Gilchrist Joins ECU as Chair of Family Medicine
By Jeannine Manning Hutson
A family physician with 25 years of experience in academic medicine has been named the chair of the Department of Family Medicine at the Brody School of Medicine at East Carolina University.
Dr. Valerie Gilchrist comes to ECU from Northeastern Ohio Universities College of Medicine, where she was chair of the Department of Family Medicine for almost eight years and where she was on faculty for 24 years. She is the third chair for the ECU department. She follows founding chair Dr. James G. Jones and Dr. Dean Patton, each of whom served for more than 10 years. Patton is now assistant dean for graduate medical education.
Gilchrist was impressed during her interviews at the medical school with the faculty members’ commitment to the institution and to the region. “The Brody School of Medicine, unlike many other medical schools, continues to live its mission of primary care, diversity and service to eastern North Carolina. I wanted to be a part of that,” she said.
According to Dr. Cynda Johnson, dean of the Brody School of Medicine, Gilchrist is an excellent addition to the faculty. “Dr. Gilchrist grasped the importance of the mission of the school quicker than any of our other family medicine chair candidates. She realized that whereas other schools may pay lip-service to the mission of their school, at Brody, we live the mission,” said Johnson.
Gilchrist said she first plans on focusing on budget issues and faculty growth and development, including research options for faculty.
“I think there is much opportunity for primary care research but funding is difficult. We need primary care, clinical, and basic science research to confront the significant health care problems of our country,” she said.
Gilchrist explained that the primary care physicians’ offices are their research labs. “Family medicine should focus on translating research into practice. I hope to develop a practice-based research network to work with practitioners across eastern North Carolina,” she said.
While at Northeastern Ohio Universities College of Medicine, Gilchrist developed and directed one of the first practice-based research network in the country. These networks study primary health care problems at the practice level in collaboration with patients and health care providers.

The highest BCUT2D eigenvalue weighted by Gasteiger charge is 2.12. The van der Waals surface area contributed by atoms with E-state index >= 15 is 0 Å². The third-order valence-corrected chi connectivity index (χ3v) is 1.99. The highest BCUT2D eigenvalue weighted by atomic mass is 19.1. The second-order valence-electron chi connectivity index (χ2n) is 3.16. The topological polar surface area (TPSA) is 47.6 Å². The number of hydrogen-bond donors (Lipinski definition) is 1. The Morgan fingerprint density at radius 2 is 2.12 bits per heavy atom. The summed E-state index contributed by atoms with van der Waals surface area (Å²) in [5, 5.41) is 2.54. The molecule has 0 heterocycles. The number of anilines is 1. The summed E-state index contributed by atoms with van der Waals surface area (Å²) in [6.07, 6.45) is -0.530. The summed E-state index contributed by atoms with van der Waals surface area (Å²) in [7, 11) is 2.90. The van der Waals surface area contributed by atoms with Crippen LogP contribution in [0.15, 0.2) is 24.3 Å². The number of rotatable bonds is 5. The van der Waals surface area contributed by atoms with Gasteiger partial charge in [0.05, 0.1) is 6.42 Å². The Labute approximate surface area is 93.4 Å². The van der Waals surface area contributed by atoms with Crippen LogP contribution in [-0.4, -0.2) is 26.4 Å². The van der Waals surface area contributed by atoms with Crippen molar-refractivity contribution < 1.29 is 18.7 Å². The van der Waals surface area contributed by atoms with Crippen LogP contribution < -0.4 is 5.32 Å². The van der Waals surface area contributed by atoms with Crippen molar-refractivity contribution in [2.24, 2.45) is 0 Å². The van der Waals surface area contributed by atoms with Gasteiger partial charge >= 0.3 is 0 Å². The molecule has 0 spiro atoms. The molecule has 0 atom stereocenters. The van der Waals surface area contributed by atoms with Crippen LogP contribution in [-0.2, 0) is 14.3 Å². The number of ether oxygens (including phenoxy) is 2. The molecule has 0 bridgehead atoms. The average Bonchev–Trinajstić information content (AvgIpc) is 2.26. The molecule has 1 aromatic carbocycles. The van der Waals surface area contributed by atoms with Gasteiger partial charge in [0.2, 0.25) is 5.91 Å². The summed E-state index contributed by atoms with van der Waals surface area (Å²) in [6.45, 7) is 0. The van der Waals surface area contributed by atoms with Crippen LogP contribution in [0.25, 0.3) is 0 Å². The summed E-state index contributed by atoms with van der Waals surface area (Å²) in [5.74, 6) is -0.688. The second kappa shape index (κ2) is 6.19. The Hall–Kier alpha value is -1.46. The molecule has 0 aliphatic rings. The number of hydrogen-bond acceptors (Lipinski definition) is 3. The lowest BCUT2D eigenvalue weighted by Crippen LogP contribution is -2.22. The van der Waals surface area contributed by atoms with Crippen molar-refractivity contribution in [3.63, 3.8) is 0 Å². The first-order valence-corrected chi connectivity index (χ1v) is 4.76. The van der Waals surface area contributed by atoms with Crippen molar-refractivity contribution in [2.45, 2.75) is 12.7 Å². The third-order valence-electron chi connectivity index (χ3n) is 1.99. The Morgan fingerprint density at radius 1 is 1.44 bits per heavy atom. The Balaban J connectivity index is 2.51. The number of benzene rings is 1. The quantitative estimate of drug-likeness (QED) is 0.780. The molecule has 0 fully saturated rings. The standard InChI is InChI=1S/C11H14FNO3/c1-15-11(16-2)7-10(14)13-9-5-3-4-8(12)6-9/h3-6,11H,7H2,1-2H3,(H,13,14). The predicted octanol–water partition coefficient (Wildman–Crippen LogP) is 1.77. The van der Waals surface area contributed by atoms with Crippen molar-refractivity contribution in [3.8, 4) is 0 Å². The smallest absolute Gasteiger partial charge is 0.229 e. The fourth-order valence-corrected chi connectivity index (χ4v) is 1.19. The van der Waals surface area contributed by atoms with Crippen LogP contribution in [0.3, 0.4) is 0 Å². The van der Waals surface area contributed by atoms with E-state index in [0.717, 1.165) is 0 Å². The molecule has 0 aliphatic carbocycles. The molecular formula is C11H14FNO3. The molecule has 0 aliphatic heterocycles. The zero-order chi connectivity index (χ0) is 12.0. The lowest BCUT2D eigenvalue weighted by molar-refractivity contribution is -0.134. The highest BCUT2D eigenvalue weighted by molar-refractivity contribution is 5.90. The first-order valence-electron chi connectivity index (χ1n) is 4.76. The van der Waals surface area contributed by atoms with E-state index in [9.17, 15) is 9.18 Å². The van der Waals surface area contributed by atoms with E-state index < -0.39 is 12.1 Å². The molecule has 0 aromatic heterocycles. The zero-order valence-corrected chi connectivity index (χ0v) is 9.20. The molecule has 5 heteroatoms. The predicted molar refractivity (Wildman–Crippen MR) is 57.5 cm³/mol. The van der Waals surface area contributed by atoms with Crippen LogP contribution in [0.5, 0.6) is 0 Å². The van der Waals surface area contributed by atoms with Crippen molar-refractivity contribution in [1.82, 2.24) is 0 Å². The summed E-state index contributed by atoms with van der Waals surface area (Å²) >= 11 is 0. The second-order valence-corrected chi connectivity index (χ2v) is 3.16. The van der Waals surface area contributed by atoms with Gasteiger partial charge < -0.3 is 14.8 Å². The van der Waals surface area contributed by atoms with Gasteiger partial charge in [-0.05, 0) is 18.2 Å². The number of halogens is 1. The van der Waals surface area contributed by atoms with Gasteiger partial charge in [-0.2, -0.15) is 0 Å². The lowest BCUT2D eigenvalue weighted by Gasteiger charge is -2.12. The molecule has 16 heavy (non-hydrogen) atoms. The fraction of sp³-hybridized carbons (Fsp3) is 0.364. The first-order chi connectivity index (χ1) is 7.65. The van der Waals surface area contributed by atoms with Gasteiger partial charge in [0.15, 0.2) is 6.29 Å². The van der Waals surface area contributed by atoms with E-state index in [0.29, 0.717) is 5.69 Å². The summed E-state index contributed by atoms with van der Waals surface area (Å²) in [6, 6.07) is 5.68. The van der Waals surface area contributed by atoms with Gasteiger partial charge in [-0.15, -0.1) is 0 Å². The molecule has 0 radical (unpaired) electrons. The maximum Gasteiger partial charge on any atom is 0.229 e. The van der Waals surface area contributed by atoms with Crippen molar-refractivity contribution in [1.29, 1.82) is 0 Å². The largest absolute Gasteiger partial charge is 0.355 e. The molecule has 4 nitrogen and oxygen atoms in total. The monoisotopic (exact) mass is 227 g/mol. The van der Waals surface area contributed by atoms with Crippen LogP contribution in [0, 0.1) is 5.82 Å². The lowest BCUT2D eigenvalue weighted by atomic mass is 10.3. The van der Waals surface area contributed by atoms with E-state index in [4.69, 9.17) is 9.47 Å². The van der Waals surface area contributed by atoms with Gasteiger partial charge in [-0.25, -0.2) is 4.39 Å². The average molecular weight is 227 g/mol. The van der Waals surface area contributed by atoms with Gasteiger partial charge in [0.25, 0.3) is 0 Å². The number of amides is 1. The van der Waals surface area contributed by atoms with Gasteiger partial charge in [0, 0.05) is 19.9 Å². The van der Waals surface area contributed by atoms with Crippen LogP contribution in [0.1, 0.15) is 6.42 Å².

Gilchrist was drawn to family medicine during medical school because of its impact on the patient over a lifetime. “Family medicine is the best way to take care of most of the problems in most people most of the time,” she said.
A native of Canada, Gilchrist earned her undergraduate degree in physical therapy and then decided to pursue a medical degree, which she earned in 1977 from the University of Toronto.
Her husband, Bill, is a professor of psychology at the College of Wooster in Ohio. He and their youngest child, Andrew, 12, will be moving to Greenville in the spring after completion of the school year. Her husband is scheduled for a sabbatical year in 2006 and then he’ll commute to complete the next academic year.
Their other children are Morgaine, who is a senior at Oberlin College, and Douglas, who is a freshman at Swarthmore College.
Highlights of her career thus far include being one the first two master teachers at NEOUCOM, being named a memorable teacher of excellence in Ohio Magazine in 2004 and receiving an honorary degree at Pecs University in Hungary in recognition for helping develop its Department of Family Medicine. She serves on the board of directors of the Society of Teachers of Family Medicine and the North American Primary Care Research Group. She is a representative member of the Council of Academic Societies for the American Association of Medical Colleges, reviews for numerous professional journals and has edited two books.